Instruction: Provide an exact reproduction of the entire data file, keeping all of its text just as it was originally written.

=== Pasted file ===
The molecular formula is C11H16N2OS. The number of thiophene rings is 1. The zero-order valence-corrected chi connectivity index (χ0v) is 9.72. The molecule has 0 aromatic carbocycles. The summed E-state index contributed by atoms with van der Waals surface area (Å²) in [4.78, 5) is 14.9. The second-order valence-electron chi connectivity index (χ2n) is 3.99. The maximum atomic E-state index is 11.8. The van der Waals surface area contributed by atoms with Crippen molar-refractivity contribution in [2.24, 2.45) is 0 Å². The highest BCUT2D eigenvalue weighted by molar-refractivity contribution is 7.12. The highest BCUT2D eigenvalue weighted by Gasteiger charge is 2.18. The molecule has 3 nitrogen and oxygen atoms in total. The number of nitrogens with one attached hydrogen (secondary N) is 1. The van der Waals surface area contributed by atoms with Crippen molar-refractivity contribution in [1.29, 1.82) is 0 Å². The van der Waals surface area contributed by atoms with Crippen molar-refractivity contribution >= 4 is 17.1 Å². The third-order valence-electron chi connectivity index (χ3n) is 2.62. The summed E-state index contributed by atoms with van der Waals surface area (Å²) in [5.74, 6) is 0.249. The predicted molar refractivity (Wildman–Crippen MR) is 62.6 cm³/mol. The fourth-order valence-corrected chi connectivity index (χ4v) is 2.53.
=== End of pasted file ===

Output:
The molecular formula is C11H16N2OS. The number of thiophene rings is 1. The zero-order valence-corrected chi connectivity index (χ0v) is 9.72. The molecule has 0 aromatic carbocycles. The summed E-state index contributed by atoms with van der Waals surface area (Å²) in [4.78, 5) is 14.9. The second-order valence-electron chi connectivity index (χ2n) is 3.99. The maximum atomic E-state index is 11.8. The van der Waals surface area contributed by atoms with Crippen molar-refractivity contribution in [2.24, 2.45) is 0 Å². The highest BCUT2D eigenvalue weighted by molar-refractivity contribution is 7.12. The highest BCUT2D eigenvalue weighted by Gasteiger charge is 2.18. The molecule has 3 nitrogen and oxygen atoms in total. The number of nitrogens with one attached hydrogen (secondary N) is 1. The van der Waals surface area contributed by atoms with Crippen molar-refractivity contribution in [1.29, 1.82) is 0 Å². The van der Waals surface area contributed by atoms with Crippen molar-refractivity contribution >= 4 is 17.1 Å². The third-order valence-electron chi connectivity index (χ3n) is 2.62. The summed E-state index contributed by atoms with van der Waals surface area (Å²) in [5.74, 6) is 0.249. The predicted molar refractivity (Wildman–Crippen MR) is 62.6 cm³/mol. The fourth-order valence-corrected chi connectivity index (χ4v) is 2.53.